[dropcap]S[/dropcap]ubway is a classic choice for a quick, healthy-ish sandwich when you're on the go. Even without the beloved five-dollar-footlong deal, Subway sandwiches are cheap, easy, and you know what you're getting for your money. However, recent tests done on the Subway tuna sandwich show that this seafood classic may not be what we think it is.
Lawsuit Over a Tuna Sandwich
The foot-long tuna sandwich is an ideal option for pescatarians who visit the chain. However, this past weekend, The New York Times came out with a report showing that lab tests found no tuna DNA in Subway's tuna sandwich, which begs the question: What does the sandwich contain?
It all started earlier this year, when a lawsuit was issued in the U.S. District Court for the Northern District of California alleging that the fast food chain's tuna sub consisted of "a mixture of various concoctions that do not constitute tuna." The lawsuit says that Subway imitates the fishy appearance of tuna by blending together other unknown ingredients, rather than using real tuna.
The two plaintiffs in the complaint are Karen Dhanowa and Nilima Amin, both residents of the Bay Area. Their attorneys aim to get the claim changed to a class action lawsuit in order to open up the case to the many Subway customers in California who purchased tuna sandwiches.
"Not Tuna and Not Fish"
NYT submitted for lab analysis "60 inches worth of Subway tuna sandwiches" from three different Subway locations in Los Angeles. The results of the lab tests found no identifiable tuna, and even more disturbingly, the lab couldn't identify what type of fish or other ingredients were in the concoction. "No amplifiable tuna DNA was present in the sample and so we obtained no amplification products from the DNA. Therefore, we cannot identify the species."
The attorneys declined to say what the ingredients found by the lab tests were, but in an email to The Washington Post said that "we found that the ingredients were not tuna and not fish."
What Does It All Mean?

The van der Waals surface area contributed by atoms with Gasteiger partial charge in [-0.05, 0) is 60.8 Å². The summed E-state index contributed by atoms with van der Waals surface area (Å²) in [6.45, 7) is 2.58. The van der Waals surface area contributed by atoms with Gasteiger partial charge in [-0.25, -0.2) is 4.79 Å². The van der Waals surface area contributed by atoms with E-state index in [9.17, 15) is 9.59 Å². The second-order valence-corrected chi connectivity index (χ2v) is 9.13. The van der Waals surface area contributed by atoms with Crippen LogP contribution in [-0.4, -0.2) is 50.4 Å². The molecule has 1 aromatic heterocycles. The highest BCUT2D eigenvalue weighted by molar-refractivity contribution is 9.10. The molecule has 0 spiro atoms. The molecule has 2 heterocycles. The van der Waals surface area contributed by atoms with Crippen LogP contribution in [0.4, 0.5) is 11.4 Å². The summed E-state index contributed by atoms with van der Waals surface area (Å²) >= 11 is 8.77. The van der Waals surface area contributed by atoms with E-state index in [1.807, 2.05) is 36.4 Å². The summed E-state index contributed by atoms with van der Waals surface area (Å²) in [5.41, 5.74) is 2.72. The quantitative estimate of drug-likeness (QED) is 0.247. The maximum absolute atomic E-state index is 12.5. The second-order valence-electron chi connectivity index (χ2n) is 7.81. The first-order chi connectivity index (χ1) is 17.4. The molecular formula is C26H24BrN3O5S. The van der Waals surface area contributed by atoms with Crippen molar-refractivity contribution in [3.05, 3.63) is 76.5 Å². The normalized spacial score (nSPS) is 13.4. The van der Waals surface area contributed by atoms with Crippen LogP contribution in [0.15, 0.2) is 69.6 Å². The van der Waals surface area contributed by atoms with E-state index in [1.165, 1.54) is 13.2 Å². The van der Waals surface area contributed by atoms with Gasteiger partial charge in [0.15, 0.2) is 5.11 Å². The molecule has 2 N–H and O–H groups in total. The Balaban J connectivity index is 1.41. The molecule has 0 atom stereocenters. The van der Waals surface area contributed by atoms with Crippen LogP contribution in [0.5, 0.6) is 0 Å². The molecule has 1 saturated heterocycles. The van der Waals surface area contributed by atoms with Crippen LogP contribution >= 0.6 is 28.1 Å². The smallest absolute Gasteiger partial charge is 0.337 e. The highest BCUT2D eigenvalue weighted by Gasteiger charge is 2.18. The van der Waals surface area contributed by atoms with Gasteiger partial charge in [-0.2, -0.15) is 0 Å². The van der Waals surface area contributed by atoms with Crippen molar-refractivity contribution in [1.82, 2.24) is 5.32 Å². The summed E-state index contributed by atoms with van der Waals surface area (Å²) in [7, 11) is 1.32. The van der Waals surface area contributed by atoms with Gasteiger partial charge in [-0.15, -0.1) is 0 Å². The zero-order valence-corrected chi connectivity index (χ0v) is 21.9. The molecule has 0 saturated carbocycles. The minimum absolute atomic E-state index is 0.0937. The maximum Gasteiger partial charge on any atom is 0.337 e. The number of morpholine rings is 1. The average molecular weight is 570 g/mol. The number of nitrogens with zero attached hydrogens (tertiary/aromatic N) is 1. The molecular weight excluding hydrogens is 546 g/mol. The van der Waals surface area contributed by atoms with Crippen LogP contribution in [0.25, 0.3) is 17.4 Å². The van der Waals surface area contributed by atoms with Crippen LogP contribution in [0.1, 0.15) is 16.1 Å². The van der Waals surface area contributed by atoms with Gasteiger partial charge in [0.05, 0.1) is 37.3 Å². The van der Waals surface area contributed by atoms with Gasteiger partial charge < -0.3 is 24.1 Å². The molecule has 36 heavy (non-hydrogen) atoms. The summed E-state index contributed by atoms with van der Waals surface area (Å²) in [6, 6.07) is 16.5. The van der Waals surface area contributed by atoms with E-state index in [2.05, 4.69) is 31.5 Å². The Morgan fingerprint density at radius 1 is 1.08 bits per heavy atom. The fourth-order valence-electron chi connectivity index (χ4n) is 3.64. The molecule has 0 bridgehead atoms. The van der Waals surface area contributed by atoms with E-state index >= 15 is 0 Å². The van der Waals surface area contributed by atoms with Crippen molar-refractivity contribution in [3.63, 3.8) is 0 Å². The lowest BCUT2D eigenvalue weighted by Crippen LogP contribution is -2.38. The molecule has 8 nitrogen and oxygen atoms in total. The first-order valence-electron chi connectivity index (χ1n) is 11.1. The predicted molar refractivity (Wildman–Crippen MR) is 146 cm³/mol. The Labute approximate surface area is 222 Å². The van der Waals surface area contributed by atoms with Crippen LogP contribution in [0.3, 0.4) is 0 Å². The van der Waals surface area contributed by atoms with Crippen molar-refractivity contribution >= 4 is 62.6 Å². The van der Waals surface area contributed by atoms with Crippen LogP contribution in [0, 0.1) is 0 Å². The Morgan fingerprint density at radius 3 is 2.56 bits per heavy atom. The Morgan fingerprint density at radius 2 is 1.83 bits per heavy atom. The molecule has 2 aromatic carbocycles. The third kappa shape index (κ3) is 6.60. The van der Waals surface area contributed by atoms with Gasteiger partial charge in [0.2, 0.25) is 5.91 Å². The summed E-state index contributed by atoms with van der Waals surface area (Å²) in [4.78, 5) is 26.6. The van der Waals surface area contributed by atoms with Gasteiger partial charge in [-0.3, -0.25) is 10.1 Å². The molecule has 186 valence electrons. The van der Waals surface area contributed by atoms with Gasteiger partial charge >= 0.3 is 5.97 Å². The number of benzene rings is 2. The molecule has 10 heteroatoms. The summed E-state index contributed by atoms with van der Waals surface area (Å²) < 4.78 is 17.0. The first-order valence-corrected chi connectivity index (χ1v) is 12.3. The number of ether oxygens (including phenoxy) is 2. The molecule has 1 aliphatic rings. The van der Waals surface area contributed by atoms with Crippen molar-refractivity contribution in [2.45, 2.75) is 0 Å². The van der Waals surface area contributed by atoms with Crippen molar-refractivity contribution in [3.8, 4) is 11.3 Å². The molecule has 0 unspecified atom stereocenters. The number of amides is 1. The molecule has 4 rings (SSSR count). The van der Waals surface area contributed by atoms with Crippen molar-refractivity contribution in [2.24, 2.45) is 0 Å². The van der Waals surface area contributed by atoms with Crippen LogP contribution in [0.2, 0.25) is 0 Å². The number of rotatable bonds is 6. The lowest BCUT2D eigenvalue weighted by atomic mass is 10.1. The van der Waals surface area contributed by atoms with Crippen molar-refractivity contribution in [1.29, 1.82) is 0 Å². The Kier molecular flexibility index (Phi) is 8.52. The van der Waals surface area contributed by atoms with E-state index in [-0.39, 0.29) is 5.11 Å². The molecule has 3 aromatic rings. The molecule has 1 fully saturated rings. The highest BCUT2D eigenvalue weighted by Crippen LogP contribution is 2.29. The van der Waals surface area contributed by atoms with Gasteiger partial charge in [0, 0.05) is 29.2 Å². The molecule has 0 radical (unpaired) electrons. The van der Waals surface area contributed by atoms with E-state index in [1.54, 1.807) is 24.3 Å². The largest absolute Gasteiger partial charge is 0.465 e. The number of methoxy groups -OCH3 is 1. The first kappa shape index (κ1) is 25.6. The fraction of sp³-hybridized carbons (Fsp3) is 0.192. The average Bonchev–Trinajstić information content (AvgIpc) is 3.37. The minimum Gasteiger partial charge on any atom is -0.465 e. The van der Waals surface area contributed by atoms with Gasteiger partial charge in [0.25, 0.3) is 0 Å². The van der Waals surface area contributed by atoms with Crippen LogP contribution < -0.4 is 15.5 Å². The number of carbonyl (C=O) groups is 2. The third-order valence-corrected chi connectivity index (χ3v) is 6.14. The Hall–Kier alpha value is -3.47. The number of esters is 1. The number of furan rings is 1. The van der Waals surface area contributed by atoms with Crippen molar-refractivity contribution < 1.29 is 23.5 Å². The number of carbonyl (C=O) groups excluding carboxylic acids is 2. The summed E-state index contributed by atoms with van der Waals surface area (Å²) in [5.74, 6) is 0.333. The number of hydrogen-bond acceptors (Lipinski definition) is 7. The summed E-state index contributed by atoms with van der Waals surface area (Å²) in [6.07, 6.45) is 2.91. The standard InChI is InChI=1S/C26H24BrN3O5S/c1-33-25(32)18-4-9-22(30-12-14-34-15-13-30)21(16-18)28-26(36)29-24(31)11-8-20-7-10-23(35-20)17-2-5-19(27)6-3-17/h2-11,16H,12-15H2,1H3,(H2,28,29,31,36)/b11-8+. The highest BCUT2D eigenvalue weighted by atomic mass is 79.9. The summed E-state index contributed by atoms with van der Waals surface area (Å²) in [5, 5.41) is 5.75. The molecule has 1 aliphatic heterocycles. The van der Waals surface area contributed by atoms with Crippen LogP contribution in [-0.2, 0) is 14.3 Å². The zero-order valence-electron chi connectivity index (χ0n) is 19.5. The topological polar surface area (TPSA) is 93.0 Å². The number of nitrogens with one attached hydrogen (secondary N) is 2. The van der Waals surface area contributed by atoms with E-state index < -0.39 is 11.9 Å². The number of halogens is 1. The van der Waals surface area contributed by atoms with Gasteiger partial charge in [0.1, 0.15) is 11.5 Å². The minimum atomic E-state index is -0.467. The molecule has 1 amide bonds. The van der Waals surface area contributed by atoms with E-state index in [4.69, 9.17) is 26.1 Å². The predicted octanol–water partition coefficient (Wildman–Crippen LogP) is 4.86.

However, Inside Edition also conducted a test at a commercial food testing lab earlier this year using three Subways in New York City, finding that these samples did indeed contain tuna.
A lab spokesperson explained that there are few potential conclusions. Regarding the fish testing samples that were shown to contain no tuna, the spokesperson says "There's two conclusions. One, it's so heavily processed that whatever we could pull out, we couldn't make an identification. Or we got some and there's just nothing there that's tuna."
An employee of the sandwich chain tried to defend Subway by showing the labeling of a package that reads "Flaked White Tuna in Brine." In addition, the nutritional information listed on Subway's website says that the tuna salad in the sandwiches contains flaked tuna in brine, mayonnaise, and an additive to protect the flavor. A Subway spokeswoman confirmed that this is up to date.
Seafood experts have concluded that the issue may go back further than Subway. "I don't think a sandwich place would intentionally mislabel," said Dave Rudie, president of Catalina Offshore Products. "They're buying a can of tuna that says 'tuna.' If there's any fraud in this case, it happened at the cannery."
Subway's Take on the Matter
"The taste and quality of our tuna make it one of Subway's most popular products and these baseless accusations threaten to damage our franchisees, small business owners who work tirelessly to uphold the high standards that Subway sets for all of its products, including its tuna," a Subway representative said.
"Given the facts, the lawsuit constitutes a reckless and improper attack on Subway's brand and goodwill, and on the livelihood of its California franchisees. Indeed, there is no basis in law or fact for the plaintiffs' claims, which are frivolous and are being pursued without adequate investigation."